‘I would have come forward sooner’ - Snowden on NSA leak regrets

Reuters / Mark Blinch
Former National Security Agency contractor Edward Snowden has frequently said that he does not regret blowing the whistle on the agency’s mass surveillance programs. However, he has now stated that he would change one thing if he could do it all again.

He would have leaked the information earlier.

Snowden made the comment during an online question-and-answer session on Reddit, known as an AMA (Ask Me Anything). Joined by journalists Laura Poitras and Glenn Greenwald, who helped break the first batch of stories based on his leaks, Snowden answered a number of questions from Reddit members.

About one hour into the session, Snowden was asked if he would do anything differently if he “had a chance to do things over again.”

READ MORE: ‘When you collect everything, you understand nothing’ – Snowden

“I would have come forward sooner,” he stated. “Had I come forward a little sooner, these programs would have been a little less entrenched, and those abusing them would have felt a little less familiar with and accustomed to the exercise of those powers.”

“Once you grant the government some new power or authority, it becomes exponentially more difficult to roll it back. Regardless of how little value a program or power has been shown to have (such as the Section 215 dragnet interception of call records in the United States, which the government’s own investigation found never stopped a single imminent terrorist attack despite a decade of operation), once it’s a sunk cost, once dollars and reputations have been invested in it, it’s hard to peel that back.”

“Don’t let it happen in your country,” Snowden concluded.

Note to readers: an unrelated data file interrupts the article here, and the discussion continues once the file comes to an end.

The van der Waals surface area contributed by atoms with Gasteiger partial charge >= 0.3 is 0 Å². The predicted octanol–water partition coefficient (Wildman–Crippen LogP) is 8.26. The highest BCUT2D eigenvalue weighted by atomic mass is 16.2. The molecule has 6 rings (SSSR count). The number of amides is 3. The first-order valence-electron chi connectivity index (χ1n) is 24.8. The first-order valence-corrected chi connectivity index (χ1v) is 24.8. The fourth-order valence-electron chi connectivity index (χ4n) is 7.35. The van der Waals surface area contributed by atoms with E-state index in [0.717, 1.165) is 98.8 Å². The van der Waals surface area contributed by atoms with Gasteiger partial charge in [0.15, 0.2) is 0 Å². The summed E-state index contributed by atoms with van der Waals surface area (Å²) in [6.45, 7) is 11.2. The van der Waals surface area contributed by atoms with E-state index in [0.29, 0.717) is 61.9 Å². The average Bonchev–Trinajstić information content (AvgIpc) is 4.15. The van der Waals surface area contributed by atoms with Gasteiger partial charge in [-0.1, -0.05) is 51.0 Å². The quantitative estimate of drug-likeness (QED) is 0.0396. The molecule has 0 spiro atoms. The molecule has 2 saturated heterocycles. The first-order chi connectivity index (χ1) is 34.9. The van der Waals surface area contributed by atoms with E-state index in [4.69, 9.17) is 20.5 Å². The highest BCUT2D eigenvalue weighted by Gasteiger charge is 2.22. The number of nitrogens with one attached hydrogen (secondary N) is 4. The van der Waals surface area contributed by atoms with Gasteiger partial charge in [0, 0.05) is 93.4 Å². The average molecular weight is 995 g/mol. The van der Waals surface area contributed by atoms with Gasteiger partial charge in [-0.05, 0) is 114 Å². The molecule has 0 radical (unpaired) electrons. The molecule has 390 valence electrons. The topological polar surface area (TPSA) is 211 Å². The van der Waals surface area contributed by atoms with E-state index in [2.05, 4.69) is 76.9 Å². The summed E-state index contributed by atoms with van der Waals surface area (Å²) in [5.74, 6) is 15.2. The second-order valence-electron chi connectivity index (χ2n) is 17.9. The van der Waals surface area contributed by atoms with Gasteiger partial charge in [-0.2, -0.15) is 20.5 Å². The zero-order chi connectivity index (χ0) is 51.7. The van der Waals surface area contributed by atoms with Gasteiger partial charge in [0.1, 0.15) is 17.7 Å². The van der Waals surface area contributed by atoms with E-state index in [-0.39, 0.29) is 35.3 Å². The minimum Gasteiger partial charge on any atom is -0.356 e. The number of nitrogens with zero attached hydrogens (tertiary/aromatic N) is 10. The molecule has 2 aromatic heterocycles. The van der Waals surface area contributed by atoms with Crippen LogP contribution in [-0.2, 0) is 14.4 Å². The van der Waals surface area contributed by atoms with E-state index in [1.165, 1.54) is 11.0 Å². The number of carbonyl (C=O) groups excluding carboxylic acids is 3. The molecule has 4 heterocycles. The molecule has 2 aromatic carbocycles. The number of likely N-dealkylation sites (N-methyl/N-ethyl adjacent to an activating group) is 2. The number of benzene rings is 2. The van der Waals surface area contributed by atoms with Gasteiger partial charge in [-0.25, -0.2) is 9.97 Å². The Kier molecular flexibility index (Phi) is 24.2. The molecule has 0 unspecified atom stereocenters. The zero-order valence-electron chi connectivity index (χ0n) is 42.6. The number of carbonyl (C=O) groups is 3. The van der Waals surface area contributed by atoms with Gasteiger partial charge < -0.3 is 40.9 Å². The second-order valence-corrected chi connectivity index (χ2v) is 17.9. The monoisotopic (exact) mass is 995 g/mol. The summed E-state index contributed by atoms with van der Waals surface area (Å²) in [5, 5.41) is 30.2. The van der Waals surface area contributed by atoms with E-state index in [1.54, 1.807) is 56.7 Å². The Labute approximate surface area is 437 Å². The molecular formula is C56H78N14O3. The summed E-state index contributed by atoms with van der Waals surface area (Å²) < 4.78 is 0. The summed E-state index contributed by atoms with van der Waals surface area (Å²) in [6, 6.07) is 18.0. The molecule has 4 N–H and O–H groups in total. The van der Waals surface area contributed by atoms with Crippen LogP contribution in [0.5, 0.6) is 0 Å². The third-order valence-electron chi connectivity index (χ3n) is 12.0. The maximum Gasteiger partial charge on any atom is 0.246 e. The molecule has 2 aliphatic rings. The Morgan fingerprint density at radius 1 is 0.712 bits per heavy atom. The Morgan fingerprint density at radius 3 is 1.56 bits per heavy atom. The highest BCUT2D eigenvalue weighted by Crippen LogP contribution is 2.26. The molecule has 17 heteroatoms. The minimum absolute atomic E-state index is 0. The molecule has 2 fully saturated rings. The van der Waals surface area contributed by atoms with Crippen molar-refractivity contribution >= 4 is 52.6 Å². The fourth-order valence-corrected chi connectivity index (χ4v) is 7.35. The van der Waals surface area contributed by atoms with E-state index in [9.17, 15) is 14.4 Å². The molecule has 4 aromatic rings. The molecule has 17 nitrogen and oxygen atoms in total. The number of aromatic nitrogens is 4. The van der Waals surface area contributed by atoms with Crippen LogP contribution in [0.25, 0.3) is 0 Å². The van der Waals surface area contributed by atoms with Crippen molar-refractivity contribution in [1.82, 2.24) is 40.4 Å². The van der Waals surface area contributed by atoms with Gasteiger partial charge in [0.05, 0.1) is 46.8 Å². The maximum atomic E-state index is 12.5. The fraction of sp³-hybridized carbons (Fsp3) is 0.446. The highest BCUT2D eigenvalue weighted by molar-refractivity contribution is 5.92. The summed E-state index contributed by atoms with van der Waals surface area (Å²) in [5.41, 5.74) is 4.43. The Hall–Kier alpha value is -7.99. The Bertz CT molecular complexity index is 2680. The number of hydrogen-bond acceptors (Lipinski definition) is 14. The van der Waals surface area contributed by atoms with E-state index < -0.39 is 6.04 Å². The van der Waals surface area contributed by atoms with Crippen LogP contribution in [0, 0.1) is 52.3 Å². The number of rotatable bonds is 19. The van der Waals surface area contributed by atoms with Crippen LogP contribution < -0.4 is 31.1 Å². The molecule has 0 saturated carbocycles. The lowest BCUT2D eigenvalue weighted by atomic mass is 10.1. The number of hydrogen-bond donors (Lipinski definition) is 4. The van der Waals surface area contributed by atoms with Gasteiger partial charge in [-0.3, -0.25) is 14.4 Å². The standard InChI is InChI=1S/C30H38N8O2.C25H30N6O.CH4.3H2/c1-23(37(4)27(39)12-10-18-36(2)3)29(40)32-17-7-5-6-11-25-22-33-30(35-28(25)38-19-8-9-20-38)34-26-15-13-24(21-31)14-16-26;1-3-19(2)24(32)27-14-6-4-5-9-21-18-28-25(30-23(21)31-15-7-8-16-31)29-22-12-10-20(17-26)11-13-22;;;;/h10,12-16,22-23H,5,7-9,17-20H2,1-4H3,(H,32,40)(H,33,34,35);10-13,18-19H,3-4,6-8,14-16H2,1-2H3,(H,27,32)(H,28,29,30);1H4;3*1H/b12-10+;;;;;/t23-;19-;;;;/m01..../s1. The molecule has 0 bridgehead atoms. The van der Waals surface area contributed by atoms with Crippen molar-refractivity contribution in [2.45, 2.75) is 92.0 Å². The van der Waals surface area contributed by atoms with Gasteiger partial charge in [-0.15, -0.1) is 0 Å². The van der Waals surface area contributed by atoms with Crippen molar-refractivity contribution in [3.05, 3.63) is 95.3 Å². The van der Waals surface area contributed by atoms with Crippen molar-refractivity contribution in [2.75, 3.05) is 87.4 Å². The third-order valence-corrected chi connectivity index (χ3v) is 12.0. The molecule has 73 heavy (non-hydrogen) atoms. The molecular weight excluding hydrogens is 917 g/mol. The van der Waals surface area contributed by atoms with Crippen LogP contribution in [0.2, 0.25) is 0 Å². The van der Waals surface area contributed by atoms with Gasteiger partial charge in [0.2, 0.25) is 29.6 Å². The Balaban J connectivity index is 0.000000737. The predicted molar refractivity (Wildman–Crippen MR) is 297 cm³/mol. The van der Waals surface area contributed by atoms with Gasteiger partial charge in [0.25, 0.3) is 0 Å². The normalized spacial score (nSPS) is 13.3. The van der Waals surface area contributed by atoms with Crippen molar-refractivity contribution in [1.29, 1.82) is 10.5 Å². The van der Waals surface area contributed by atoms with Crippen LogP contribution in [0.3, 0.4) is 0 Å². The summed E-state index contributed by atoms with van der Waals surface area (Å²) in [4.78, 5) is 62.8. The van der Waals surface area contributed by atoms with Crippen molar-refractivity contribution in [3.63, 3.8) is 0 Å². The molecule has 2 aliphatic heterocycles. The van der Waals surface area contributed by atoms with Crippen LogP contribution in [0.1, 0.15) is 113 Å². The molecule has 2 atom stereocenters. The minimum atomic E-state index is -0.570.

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Another user asked if it was depressing to know that not much has changed since the NSA revelations became public, but both Greenwald and Snowden resisted that contention. Greenwald noted that while the American government has not tried to rein in its surveillance power, the court system has been activated and private companies like Facebook, Google, and Apple are being pushed to implement stronger protections into their products.

“The biggest change has been in awareness,” Snowden added. “Before 2013, if you said the NSA was making records of everybody's phonecalls and the GCHQ was monitoring lawyers and journalists, people raised eyebrows and called you a conspiracy theorist.”

“Those days are over. Facts allow us to stop speculating and start building, and that's the foundation we need to fix the internet. We just happened to be the generation stuck with fighting these fires.”

With much of the media focusing its sights on the 2016 presidential election, Snowden was asked how to ensure the NSA’s surveillance practices become a significant issue on the campaign trail. He pointed towards activism and organizing as important factors, but added that governments will not reform themselves without consistent pressure from the people.

“We'd do well to remember that at the end of the day, the law doesn't defend us; we defend the law. And when it becomes contrary to our morals, we have both the right and the responsibility to rebalance it toward just ends,” he said.

Meanwhile, Snowden also responded to reports that Russian state security services “control the circumstances of [his] life.”

READ MORE: Snowden docs reveal mass cell phone hack through ‘Great SIM Heist’

“The answer is ‘of course not,’” he said, dismissing the claim as speculation which has no proof behind it.

“If I were a spy for the Russians, why the hell was I trapped in any airport for a month? I would have gotten a parade and a medal instead,” he said.

“The reality is I spent so long in that damn airport because I wouldn’t play ball and nobody knew what to do with me. I refused to cooperate with Russian intelligence in any way (see my testimony to EU Parliament on this one if you’re interested), and that hasn’t changed.”

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On a lighter note, one user asked about a joke made during the Oscar ceremony by actor Neil Patrick Harris, during which he said that Snowden could not be at the show “for some treason.” Greenwald had called the joke petty and “irresponsible” – comments he told Reddit were blown out of proportion – but Snowden came at them from another direction.

“To be honest, I laughed at NPH. I don't think it was meant as a political statement, but even if it was, that's not so bad,” he said. “My perspective is if you're not willing to be called a few names to help out your country, you don't care enough.”